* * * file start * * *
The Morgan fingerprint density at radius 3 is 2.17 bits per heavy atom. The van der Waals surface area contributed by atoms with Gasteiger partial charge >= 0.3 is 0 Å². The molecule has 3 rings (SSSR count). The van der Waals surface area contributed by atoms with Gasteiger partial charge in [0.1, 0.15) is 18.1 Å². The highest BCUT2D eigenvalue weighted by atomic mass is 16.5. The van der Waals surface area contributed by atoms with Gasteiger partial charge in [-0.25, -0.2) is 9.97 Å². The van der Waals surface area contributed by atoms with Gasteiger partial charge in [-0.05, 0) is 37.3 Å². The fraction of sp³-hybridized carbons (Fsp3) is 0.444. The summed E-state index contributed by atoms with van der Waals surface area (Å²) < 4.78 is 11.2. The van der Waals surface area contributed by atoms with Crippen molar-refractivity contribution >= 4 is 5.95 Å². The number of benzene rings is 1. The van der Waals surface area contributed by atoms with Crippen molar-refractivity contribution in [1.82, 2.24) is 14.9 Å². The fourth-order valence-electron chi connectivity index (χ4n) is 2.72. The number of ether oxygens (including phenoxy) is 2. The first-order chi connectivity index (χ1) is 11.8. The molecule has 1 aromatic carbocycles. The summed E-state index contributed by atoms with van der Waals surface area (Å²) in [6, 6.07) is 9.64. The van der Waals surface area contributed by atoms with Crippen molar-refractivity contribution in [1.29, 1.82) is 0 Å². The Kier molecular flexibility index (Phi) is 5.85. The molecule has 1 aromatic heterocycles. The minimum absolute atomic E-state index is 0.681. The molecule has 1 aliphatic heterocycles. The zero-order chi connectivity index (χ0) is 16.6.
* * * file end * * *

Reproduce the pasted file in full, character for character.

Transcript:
The Morgan fingerprint density at radius 3 is 2.17 bits per heavy atom. The van der Waals surface area contributed by atoms with Gasteiger partial charge >= 0.3 is 0 Å². The molecule has 3 rings (SSSR count). The van der Waals surface area contributed by atoms with Gasteiger partial charge in [0.1, 0.15) is 18.1 Å². The highest BCUT2D eigenvalue weighted by atomic mass is 16.5. The van der Waals surface area contributed by atoms with Gasteiger partial charge in [-0.25, -0.2) is 9.97 Å². The van der Waals surface area contributed by atoms with Gasteiger partial charge in [-0.05, 0) is 37.3 Å². The fraction of sp³-hybridized carbons (Fsp3) is 0.444. The summed E-state index contributed by atoms with van der Waals surface area (Å²) < 4.78 is 11.2. The van der Waals surface area contributed by atoms with Crippen molar-refractivity contribution >= 4 is 5.95 Å². The number of benzene rings is 1. The van der Waals surface area contributed by atoms with Crippen molar-refractivity contribution in [1.82, 2.24) is 14.9 Å². The fourth-order valence-electron chi connectivity index (χ4n) is 2.72. The number of ether oxygens (including phenoxy) is 2. The first-order chi connectivity index (χ1) is 11.8. The molecule has 1 aromatic carbocycles. The summed E-state index contributed by atoms with van der Waals surface area (Å²) in [6, 6.07) is 9.64. The van der Waals surface area contributed by atoms with Crippen molar-refractivity contribution in [1.29, 1.82) is 0 Å². The Kier molecular flexibility index (Phi) is 5.85. The molecule has 1 aromatic heterocycles. The minimum absolute atomic E-state index is 0.681. The molecule has 1 aliphatic heterocycles. The zero-order chi connectivity index (χ0) is 16.6.